Author Mary Karr showed up Friday in Grapevine, Texas, in the middle of a thunderstorm to talk about telling the truth. The first keynote speaker at the Mayborn Literary Nonfiction Conference, Karr addressed an after-dinner crowd of hundreds. Best known for “The Liars’ Club,” “Cherry” and “Lit,” she is also a Pushcart Prize-winning poet and essayist. Karr’s remarks focused on the place of memoir in nonfiction writing and the elusive hunt for the kind of truth that consists of more than getting the facts right. Here are excerpts from her talk:

I actually pray about what to write, so if you think my success is unlikely, maybe you ought to pray. No, I’m kidding. Pray to me about what to write, and for the right amount of money, I’ll tell you.

I do actually pray … I pray, “Let me write one true sentence,” which is what Hemingway used to say. It’s the application of your ass to the chair and then you just try to write one true sentence. What is a true sentence? We’re talking about what lies between what is actual lived experience.

The experience on the page is not for you, the writer. This is a mistake people make about memoirs – that if you have had a bad enough ass-whipping, you should make a lot of money. Now, I think we should all make a lot of money, but that’s a topic for another evening.

But in therapy, say, you pay them. In memoir, hopefully, they pay you. That suggests that you are supposed to give them something: an experience – that distilled experience. You’re supposed to create a world where things that perhaps sound strange on Jerry Springer actually begin to sound feasible or possible.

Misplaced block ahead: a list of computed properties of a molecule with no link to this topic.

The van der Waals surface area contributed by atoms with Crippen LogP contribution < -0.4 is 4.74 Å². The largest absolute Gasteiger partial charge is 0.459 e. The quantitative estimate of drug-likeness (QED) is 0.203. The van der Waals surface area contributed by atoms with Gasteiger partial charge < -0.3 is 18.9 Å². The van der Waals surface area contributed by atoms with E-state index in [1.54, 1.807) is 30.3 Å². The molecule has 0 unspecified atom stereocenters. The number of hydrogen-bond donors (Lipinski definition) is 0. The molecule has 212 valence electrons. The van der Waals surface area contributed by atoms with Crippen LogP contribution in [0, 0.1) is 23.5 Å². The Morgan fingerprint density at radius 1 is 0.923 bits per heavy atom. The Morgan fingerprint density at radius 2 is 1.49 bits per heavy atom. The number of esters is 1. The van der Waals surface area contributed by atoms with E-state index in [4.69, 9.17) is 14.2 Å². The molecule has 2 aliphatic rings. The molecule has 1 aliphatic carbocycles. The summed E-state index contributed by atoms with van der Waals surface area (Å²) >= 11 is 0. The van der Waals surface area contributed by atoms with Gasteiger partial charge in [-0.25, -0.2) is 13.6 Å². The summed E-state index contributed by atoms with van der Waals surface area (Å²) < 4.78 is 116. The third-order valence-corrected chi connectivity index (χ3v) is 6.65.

You read the “Black Hawk Down” book, for instance. You suddenly almost believe that you understand what happened in Somalia. There’s an immediacy to that kind of writing, and to any good writing, I think.

It’s sort of suggested that memoirists have extremely venal motives. I don’t write my memoirs for charity; I really do write to generate income. I’m not Oprah, would that I were. But some people suspect us. I think of the William Gass line: “To have written a memoir is already to have made yourself a monster.” Clearly a guy whose novels didn’t sell.

And Gass makes a good point. We’ve all read these memoirs — we’ve got the James Frey example, right? He assumes that we’re going to betray confidences, we’re out to settle scores, we’re going to display our wounds in the marketplace, we’re going to try to evoke pity.

I was always horrified when I would hear myself described before I was being interviewed as this Dickensian orphan. People often say when they meet me, “You look better than I thought you should look.” Calvin Trillin, the first time I met him, said the same thing to me, “You look a lot better than I thought.”